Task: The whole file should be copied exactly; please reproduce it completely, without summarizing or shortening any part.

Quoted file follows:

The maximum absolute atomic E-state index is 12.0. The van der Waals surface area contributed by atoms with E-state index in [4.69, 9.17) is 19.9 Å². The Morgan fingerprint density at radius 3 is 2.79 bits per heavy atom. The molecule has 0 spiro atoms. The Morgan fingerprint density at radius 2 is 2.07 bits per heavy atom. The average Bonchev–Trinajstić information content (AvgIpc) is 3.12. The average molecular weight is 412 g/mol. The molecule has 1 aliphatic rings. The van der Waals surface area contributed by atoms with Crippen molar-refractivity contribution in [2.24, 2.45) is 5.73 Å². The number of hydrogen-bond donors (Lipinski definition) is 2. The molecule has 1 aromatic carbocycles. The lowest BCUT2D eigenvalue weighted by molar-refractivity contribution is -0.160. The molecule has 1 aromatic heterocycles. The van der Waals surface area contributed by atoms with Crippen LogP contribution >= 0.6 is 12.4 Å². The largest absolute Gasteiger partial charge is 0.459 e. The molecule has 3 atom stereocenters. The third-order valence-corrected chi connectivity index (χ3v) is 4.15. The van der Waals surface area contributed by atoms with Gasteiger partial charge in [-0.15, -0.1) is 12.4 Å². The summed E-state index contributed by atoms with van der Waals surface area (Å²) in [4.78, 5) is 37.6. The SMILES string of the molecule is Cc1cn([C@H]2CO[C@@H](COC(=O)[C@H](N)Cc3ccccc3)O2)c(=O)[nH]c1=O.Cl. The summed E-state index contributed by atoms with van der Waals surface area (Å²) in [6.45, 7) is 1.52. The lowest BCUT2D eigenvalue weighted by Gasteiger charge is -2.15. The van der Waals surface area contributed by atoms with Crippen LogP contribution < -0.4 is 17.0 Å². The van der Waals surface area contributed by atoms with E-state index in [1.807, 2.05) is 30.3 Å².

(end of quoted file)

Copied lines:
The maximum absolute atomic E-state index is 12.0. The van der Waals surface area contributed by atoms with E-state index in [4.69, 9.17) is 19.9 Å². The Morgan fingerprint density at radius 3 is 2.79 bits per heavy atom. The molecule has 0 spiro atoms. The Morgan fingerprint density at radius 2 is 2.07 bits per heavy atom. The average Bonchev–Trinajstić information content (AvgIpc) is 3.12. The average molecular weight is 412 g/mol. The molecule has 1 aliphatic rings. The van der Waals surface area contributed by atoms with Crippen molar-refractivity contribution in [2.24, 2.45) is 5.73 Å². The number of hydrogen-bond donors (Lipinski definition) is 2. The molecule has 1 aromatic carbocycles. The lowest BCUT2D eigenvalue weighted by molar-refractivity contribution is -0.160. The molecule has 1 aromatic heterocycles. The van der Waals surface area contributed by atoms with Crippen LogP contribution >= 0.6 is 12.4 Å². The largest absolute Gasteiger partial charge is 0.459 e. The molecule has 3 atom stereocenters. The third-order valence-corrected chi connectivity index (χ3v) is 4.15. The van der Waals surface area contributed by atoms with Gasteiger partial charge in [-0.15, -0.1) is 12.4 Å². The summed E-state index contributed by atoms with van der Waals surface area (Å²) in [4.78, 5) is 37.6. The SMILES string of the molecule is Cc1cn([C@H]2CO[C@@H](COC(=O)[C@H](N)Cc3ccccc3)O2)c(=O)[nH]c1=O.Cl. The summed E-state index contributed by atoms with van der Waals surface area (Å²) in [6.45, 7) is 1.52. The lowest BCUT2D eigenvalue weighted by Gasteiger charge is -2.15. The van der Waals surface area contributed by atoms with Crippen LogP contribution < -0.4 is 17.0 Å². The van der Waals surface area contributed by atoms with E-state index in [1.807, 2.05) is 30.3 Å².